Implications of insects metamorphosis are considered carefully:after Slimy's caterpillar friend becomes a butterfly, will he still remember Slimy? (He does)

When the actor who portrayed Mr. Hooper, the kind, elderly storekeeper, died a few years ago, the Sesame Street staff faced a real quandary.One way out was to avoid the issue entirely by ignoring Mr. Hooper's absense.Another was to tell viewers that he had gone away.

After months of study and tests, the death of Mr. Hooper was anounced on the air, without such euphemisms as "He is resting" or "He passed away."

"Children sometimes have to face death in their own lives. They should be aware that death is permanent," Lovelace says. "We showed that life on Sesame Street would go on, that Mr. Hooper would be missed but someone else would take care of the store and look after Big Bird.

"We did not specify how Mr. Hooper died," Lovelace says. "The terms old and sick were not used."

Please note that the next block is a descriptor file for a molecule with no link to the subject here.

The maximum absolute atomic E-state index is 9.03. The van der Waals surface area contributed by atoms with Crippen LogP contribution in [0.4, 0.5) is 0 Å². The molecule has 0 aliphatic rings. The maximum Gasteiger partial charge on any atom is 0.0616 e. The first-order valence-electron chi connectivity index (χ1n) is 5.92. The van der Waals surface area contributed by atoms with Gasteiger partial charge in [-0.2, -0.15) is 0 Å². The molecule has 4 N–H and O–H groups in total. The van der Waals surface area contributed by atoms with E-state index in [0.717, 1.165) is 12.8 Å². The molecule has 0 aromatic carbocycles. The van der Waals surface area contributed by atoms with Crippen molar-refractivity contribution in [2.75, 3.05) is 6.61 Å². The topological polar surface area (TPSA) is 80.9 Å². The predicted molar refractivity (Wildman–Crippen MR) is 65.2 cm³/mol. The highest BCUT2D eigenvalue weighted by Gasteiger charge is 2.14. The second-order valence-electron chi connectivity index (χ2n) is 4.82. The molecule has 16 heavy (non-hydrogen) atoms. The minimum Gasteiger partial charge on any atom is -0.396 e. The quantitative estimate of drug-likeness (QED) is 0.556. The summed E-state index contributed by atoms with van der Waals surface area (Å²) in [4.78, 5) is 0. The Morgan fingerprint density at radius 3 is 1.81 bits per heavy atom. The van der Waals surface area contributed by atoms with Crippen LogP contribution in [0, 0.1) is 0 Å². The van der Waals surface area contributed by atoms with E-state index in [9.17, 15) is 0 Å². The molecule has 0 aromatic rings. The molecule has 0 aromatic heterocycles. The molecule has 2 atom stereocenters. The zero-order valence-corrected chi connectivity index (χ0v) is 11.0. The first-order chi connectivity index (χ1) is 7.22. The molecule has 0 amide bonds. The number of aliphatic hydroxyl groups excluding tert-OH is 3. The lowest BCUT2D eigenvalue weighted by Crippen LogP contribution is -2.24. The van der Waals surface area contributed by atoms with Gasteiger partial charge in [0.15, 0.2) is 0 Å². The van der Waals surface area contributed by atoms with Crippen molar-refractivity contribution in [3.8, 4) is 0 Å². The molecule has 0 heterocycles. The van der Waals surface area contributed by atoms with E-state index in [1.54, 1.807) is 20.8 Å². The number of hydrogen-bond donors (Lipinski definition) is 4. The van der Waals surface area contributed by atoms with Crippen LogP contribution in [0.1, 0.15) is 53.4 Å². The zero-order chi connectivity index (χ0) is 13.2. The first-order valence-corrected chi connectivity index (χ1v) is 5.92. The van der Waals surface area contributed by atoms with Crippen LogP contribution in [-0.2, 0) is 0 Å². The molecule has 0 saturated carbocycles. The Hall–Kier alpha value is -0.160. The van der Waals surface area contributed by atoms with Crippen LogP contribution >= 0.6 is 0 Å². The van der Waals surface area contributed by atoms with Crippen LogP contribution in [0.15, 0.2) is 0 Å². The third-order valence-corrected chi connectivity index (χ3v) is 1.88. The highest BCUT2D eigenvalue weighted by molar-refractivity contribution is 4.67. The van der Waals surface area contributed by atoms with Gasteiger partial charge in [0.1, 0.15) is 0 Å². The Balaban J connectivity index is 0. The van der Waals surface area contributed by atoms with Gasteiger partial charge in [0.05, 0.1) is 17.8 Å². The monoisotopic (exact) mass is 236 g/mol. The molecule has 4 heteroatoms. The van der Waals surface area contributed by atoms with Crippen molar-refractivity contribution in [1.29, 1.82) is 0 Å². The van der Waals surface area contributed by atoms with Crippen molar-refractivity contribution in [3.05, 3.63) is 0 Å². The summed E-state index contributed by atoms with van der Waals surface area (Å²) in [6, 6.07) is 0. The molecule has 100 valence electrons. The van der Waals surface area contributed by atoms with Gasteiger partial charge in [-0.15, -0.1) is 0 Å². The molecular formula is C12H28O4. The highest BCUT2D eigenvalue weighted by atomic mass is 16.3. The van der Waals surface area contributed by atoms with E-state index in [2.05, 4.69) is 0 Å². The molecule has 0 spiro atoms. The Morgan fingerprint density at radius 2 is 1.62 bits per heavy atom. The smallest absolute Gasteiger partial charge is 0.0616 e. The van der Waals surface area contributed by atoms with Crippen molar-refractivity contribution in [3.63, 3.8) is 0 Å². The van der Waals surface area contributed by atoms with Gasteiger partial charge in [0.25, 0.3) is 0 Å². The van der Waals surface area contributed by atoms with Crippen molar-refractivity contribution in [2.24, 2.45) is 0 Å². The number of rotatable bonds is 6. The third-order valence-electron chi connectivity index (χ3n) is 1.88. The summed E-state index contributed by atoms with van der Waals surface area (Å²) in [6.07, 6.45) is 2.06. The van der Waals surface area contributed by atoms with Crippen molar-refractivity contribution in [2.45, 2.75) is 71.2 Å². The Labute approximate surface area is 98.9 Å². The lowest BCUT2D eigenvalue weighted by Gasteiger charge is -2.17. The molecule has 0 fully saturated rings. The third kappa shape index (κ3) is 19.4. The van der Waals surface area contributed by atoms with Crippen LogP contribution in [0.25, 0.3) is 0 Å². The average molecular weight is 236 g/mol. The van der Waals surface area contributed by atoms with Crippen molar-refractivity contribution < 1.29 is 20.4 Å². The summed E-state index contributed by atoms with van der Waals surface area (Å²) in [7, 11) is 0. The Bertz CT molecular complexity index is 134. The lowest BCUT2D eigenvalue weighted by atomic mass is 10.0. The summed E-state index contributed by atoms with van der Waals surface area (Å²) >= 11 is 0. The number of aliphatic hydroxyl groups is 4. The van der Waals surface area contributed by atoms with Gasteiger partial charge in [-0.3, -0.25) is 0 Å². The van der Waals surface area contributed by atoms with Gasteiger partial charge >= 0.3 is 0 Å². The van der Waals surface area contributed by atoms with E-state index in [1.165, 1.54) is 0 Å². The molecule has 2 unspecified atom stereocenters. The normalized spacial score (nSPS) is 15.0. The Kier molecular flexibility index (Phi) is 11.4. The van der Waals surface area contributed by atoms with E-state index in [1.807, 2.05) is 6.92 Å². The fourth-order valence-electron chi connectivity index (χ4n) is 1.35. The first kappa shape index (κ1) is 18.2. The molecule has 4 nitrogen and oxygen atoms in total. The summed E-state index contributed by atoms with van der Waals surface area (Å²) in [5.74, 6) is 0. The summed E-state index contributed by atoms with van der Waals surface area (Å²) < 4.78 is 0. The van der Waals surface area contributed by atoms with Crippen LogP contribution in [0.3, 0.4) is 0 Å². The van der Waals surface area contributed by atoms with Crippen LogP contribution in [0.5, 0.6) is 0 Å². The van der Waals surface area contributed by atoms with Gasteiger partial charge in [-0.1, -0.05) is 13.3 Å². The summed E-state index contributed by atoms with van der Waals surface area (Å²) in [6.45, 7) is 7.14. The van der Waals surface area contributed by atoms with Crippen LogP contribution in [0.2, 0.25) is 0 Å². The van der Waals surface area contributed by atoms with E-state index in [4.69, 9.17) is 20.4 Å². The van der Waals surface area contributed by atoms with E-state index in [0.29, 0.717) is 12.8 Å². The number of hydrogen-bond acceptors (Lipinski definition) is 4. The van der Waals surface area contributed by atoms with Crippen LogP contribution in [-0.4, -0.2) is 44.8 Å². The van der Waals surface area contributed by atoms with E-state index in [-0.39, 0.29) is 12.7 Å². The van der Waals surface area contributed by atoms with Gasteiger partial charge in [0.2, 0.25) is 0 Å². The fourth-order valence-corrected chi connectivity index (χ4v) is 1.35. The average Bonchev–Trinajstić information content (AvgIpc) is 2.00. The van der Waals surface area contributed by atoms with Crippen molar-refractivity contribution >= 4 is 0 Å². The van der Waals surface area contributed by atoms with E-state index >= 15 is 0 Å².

The staff considered, then rejected, the use of film flashbacks of scenes with Mr. Hooper. "This would have confused the youngest children," Lovelace says. "For them, if something moves, it's alive."

Mr. Hooper's death got "a lot of press" and drew many parent viewers."We had reports that his episode was used to stimulate discussion of death in many homes," Lovelace says."It was a relief to us all that the segment worked as we hoped it would. It was really scary beforehand; we didn't know for sure how it was going to turn out."

Sesame Street has from its beginnings protrayed the richness and diversity of multi-ehtnic innercity neighborhoods-a world peopled by black, Asians and Hispanics as well as Anglo whites. Other segments of the "real world" are represented also-physically handicapped people are protrayed by humans and puppets.

The inclusions of Spanish-language sequences isn't designed just to appeal to Latin kids or to teach middle American children a few spanish words; they serve to make young viewers "aware that there are several way to communicate," Lovelace says. Likewise, actress Linda Bove appears often, showing how the deaf communicate through sign language.

Sesame Street is intentionally Utopian in its portrayal of all types of people living, working and playing together in harmony, a setting which Lovelace defends vigorously.

"Of course it's a Utopia," she says. "It is important that we model positive behaviors and ideas. Seasame Street shows children what a world can be."